KUALA LUMPUR (Nov 21): The Malaysian Automotive Association (MAA) hopes the government will give more focus on developing an environmentally-friendly ecosystem for electric car vehicles, which is one of the focal points of the automotive industry moving forward.
President Datuk Aishah Ahmad said among the necessities in the ecosystem that should be built to complement the electric car technology was to have enough charging stations across the country.
"If we have an electric vehicle but we don't have enough charging stations, it would defeat the purpose. You must have it throughout Malaysia, only then would it be feasible for electric cars to be introduced," she told reporters on the sidelines of the Kuala Lumpur International Automotive Conference (KLIAC) 2018, here, today.
Meanwhile, she said the two-day KLIAC conference was the fifth conference organised by the MAA to coincide with the Kuala Lumpur International Motor Show (KLIMS) 2018, with an objective to bring together industry players and businesses forward.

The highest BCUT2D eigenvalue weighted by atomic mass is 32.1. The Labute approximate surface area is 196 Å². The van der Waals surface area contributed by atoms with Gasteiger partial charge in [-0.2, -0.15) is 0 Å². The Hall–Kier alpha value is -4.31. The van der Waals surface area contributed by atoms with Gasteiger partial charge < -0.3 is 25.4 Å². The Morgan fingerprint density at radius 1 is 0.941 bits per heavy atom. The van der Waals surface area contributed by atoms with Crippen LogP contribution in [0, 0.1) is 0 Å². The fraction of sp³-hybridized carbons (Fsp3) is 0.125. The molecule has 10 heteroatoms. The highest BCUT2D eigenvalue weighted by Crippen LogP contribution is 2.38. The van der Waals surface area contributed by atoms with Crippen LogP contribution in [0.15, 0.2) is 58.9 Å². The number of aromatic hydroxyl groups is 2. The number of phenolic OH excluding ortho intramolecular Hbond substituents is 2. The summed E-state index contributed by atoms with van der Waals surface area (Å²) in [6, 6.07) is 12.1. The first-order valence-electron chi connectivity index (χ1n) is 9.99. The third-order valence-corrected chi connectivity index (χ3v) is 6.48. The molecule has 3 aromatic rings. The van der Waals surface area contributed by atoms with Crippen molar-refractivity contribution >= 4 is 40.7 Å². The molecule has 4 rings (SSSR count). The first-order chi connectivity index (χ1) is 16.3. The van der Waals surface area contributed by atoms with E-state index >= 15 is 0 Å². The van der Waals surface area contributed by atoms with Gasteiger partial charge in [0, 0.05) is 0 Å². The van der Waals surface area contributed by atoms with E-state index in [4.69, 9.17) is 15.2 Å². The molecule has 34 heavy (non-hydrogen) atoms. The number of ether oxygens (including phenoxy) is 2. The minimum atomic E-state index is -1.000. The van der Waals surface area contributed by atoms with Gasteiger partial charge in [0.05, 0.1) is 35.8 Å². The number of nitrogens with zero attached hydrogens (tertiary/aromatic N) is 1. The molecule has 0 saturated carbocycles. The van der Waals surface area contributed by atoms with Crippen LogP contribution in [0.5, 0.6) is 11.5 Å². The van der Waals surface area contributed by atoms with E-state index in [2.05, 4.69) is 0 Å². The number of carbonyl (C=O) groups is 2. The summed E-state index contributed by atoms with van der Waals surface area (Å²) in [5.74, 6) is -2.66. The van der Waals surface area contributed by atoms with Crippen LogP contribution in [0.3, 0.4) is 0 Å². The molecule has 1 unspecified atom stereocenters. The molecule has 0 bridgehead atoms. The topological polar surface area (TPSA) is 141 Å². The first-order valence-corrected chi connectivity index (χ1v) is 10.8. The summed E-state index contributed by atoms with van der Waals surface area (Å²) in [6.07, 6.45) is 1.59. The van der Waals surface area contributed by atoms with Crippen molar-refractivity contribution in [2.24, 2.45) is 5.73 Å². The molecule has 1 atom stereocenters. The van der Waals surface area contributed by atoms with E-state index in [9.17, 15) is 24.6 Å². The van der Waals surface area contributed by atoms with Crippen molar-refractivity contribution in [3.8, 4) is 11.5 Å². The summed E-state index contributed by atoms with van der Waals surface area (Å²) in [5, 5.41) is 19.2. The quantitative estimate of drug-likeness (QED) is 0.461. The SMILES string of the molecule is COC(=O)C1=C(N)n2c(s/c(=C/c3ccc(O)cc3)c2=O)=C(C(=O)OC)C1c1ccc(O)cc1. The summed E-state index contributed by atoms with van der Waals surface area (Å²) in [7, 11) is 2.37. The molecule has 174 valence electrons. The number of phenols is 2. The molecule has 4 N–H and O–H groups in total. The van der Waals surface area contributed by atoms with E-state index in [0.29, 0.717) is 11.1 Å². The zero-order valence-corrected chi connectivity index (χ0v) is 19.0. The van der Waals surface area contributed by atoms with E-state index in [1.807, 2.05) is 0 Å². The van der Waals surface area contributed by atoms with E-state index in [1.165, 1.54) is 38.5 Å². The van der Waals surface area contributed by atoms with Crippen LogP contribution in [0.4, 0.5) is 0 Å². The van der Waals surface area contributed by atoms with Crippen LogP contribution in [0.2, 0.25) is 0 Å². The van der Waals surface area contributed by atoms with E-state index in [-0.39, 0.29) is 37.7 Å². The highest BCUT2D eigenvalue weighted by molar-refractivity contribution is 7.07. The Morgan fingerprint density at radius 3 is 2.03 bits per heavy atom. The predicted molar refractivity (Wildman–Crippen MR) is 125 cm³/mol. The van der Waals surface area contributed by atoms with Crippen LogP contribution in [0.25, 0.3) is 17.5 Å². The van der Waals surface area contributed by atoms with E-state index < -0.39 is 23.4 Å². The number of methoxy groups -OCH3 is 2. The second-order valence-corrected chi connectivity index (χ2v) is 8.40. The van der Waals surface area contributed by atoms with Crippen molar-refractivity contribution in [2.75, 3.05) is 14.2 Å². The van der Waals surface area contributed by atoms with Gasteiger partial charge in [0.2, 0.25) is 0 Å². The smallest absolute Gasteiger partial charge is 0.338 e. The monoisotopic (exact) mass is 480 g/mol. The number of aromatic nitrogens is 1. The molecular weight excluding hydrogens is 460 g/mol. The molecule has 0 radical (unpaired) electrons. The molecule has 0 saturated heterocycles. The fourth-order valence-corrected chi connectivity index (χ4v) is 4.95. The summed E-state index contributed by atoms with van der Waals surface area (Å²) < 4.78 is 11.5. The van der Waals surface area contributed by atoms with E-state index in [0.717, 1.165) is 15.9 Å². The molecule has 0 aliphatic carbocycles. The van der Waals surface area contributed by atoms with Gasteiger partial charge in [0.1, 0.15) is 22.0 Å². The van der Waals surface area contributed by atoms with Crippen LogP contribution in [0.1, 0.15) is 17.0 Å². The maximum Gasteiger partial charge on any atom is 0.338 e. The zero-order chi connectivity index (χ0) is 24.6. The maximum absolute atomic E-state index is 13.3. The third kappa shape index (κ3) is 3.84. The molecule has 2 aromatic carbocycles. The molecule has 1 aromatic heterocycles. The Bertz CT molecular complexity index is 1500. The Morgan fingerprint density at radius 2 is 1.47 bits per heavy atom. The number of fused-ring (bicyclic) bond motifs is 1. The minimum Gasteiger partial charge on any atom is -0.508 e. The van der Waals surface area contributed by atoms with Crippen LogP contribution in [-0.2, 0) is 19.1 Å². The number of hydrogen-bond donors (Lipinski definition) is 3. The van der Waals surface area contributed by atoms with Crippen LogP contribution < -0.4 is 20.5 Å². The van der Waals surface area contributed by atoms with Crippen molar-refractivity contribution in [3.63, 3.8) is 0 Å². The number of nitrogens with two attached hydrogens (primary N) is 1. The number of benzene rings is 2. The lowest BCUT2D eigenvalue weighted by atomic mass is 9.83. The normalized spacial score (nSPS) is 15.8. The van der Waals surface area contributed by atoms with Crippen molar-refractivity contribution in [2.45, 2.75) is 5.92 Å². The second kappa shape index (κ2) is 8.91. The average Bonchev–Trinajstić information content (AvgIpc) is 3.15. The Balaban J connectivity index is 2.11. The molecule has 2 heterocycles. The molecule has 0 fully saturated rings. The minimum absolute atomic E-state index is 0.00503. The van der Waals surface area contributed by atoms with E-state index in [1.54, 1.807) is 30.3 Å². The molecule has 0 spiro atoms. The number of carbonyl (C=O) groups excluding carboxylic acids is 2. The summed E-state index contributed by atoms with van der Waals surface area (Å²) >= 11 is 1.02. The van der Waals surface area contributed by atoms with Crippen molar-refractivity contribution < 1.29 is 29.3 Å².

"Malaysia’s total industry volume (TIV) as of October 2018 totalled 502,244 units, six per cent more than the 472,719 units sold in the first nine months of last year. For TIV 2018, MAA has forecast 585,000 units which represent a modest 1.5 per cent increase over last year's figure.
"We are expecting the TIV to recover in November and December, buoyed by the usual year-end promotions. The KLIMS 2018 which is open to the public on Friday is expected to excite buying sentiments," she added.
On the National Automotive Policy (NAP) revision, Aishah said MAA hoped that the government, while focusing on future technology, would continue with the energy efficient vehicle (EEV) technology, which was emphasised in the revised NAP 2014, in terms of incentives and other things, as it had helped the industry.
"Moving forward, what we want to see (in the revised NAP), is that the policy is long term, to ease any investors so as to make long-term investments in our automotive industry, as well as have more consultations with the industry," she said.
As to how far the NAP 2014 had benefited the industry, Aishah said at the moment there are a lot of hybrid cars on the road, as car producers received incentives when they produced hybrids under this policy.
"Previously, it (focus) was just on conventional vehicles and we feel that this (new technology encouragement) is the way forward. The government holds the hand of the industry as it is a huge investment that car makers have to make and this is where we need the assistance from the government," she added.